Done the right way, public relations can help a small business speak with the authority of a corporate titan. Media opportunities seized in a smart, timely way can turn a squeak into a roar. The catch? You need to be willing to take risks, ruffle feathers, and share the spotlight.
One way to be included in a prominent news article is to hitch your business to a breaking news story. For example, if Google is pulling out of China and your small business manufactures high-tech components in China, you may share some insights on cultural differences that can sink deals unless handled right. It takes a brave company to openly discuss problems, even those you have managed to solve. But that kind of candor is what may win you a place in an international news story no matter what your size. If you have the courage, offer yourself for an interview. Write a brief e-mail to the reporter who has been covering the breaking story. Offer to comment, and in a short paragraph or two explain your basic points.
There are more ways to use breaking news to your advantage. In nature, small animals sometimes puff out their fur or arch their backs to appear larger than they really are. In PR, it’s the op-ed in newspapers and speeches at industry conferences that can create this aura for you. Position yourself as a leader; prepare to take a stand on an issue that has been recently in the news. Be bold and shake things up. That’s the only way your op-ed submission will rise above the competition and make it into print or your speech will be remembered after the meeting ends.
Determine the stand you want to take and then bolster it with supporting facts. For example, if recent headlines are about health care reform and the rule that fast-food restaurants should post calorie counts, a gym owner might write an op-ed arguing that calorie counts will do nothing to fight the obesity crisis if Americans don’t get off the couch and start exercising. The piece must be supported by facts, such as citing medical studies that support your argument.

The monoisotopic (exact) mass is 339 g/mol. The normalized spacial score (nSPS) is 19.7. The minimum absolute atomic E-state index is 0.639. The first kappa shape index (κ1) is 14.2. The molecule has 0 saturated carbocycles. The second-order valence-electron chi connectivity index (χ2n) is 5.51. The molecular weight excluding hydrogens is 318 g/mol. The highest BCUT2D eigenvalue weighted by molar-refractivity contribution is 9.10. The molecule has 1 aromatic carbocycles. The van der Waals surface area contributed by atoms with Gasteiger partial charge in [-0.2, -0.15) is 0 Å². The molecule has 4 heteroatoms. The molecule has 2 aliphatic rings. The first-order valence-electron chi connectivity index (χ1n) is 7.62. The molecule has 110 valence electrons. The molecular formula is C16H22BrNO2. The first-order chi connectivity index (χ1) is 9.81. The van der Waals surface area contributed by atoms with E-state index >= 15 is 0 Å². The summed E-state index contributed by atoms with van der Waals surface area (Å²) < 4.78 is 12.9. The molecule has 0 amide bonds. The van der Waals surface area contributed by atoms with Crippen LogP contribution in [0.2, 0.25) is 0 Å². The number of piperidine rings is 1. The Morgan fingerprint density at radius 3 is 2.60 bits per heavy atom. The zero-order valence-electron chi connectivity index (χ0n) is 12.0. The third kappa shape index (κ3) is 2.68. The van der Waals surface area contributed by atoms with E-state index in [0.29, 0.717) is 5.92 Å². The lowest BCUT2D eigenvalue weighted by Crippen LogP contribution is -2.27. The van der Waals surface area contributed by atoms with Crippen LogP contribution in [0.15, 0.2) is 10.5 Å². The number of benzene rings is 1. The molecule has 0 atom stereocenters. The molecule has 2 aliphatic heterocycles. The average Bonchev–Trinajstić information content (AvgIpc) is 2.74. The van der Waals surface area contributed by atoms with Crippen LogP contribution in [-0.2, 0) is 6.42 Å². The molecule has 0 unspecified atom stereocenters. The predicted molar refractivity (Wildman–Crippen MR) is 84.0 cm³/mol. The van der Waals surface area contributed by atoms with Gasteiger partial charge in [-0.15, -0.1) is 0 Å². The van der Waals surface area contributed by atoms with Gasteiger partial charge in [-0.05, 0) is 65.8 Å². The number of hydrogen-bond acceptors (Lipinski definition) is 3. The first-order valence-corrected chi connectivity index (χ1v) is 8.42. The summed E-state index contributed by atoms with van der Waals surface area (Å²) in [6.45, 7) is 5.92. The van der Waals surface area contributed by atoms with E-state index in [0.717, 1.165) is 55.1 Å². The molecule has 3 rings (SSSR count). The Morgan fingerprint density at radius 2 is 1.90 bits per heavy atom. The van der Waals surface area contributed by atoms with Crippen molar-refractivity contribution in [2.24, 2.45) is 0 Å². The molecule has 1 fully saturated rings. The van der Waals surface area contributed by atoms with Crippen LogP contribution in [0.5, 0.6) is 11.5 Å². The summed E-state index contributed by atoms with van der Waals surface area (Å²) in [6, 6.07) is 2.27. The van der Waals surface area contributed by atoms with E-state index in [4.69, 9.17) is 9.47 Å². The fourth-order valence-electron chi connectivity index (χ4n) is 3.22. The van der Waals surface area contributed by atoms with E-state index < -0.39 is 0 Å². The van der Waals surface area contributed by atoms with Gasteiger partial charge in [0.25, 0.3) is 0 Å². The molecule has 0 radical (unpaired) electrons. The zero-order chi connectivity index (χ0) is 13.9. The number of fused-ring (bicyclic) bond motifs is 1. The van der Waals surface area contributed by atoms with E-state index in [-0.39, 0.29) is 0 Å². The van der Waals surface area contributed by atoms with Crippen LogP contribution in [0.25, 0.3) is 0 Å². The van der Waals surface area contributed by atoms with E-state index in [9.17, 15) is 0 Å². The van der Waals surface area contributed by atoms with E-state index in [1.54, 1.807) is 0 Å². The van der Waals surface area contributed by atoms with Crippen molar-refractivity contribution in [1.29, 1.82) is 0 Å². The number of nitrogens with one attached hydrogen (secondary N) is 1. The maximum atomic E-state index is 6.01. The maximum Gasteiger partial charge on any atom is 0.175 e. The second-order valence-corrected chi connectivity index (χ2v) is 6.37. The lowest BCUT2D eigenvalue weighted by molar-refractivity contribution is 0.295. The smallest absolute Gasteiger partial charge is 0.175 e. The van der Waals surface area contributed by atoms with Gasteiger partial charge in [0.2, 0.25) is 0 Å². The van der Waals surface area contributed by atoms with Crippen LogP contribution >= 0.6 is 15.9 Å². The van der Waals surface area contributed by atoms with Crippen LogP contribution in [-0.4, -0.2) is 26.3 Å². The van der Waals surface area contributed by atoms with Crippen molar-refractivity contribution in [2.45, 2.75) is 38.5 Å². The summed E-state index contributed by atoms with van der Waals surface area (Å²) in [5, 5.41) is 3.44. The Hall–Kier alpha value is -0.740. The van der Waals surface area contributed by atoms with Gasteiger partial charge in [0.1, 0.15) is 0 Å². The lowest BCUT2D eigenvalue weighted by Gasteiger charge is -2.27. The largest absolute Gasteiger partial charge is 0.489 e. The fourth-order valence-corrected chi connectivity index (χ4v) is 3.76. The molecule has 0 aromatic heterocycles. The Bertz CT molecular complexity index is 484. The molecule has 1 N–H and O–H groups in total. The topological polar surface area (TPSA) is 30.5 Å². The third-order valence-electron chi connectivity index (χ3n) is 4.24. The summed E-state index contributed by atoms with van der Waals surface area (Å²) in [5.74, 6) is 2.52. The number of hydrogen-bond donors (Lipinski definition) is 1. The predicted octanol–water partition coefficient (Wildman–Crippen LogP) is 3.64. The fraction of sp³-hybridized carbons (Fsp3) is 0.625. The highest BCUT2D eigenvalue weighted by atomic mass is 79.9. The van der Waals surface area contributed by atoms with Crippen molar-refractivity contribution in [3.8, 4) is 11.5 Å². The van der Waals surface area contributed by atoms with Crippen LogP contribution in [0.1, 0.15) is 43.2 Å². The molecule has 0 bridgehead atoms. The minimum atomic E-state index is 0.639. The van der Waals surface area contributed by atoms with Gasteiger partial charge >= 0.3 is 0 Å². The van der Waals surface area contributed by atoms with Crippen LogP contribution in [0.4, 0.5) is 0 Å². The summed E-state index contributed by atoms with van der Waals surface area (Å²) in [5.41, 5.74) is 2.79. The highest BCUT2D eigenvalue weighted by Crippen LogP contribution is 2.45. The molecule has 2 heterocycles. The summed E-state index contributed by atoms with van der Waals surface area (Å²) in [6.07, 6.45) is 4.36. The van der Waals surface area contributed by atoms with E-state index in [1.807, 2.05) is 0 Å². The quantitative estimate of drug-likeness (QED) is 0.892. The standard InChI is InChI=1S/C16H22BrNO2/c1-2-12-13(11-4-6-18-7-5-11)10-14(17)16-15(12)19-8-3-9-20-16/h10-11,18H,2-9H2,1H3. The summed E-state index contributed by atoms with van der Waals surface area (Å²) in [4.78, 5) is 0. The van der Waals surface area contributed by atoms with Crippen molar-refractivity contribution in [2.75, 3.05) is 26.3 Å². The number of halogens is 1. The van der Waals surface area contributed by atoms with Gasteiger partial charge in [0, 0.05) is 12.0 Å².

Share the Spotlight
For the news media, there is power in numbers, and the magic number is three. Trend stories sell, and at least three things make a trend. So if you’re willing to share the spotlight with others, you can pitch a trend story that will include your business in the bigger picture.
The most strategic way to do this is to pick a trend that affects your business and two others. For example, you might pitch a story about indicators the economy is on the rise for this spring. Your business, a restaurant with outdoor seating, should be the only eatery in the pitch. The other two businesses might be a lawn mowing service and a bicycle shop. Be sure you include some solid facts to show that your business has increased over last spring (e.g., a percentage increase in reservations) and some colorful details too (quotes from wait staff about bigger tips, perhaps) so that you improve the chances your business will lead the story. The information about the other two businesses, while less than what you offer about your own business, should still include facts to back your claim that spending is trending upward this spring.
Be bold, be willing to share, and you can be as big as you want to be with the help of smart PR.
In her 16 years as a PR professional, Barbara Goldberg has helped clients in health care, alternative energy, and the performing arts tell their stories in The New York Times, The Wall Street Journal, USA Today, CBS News, ABCNews.com, and many other media outlets.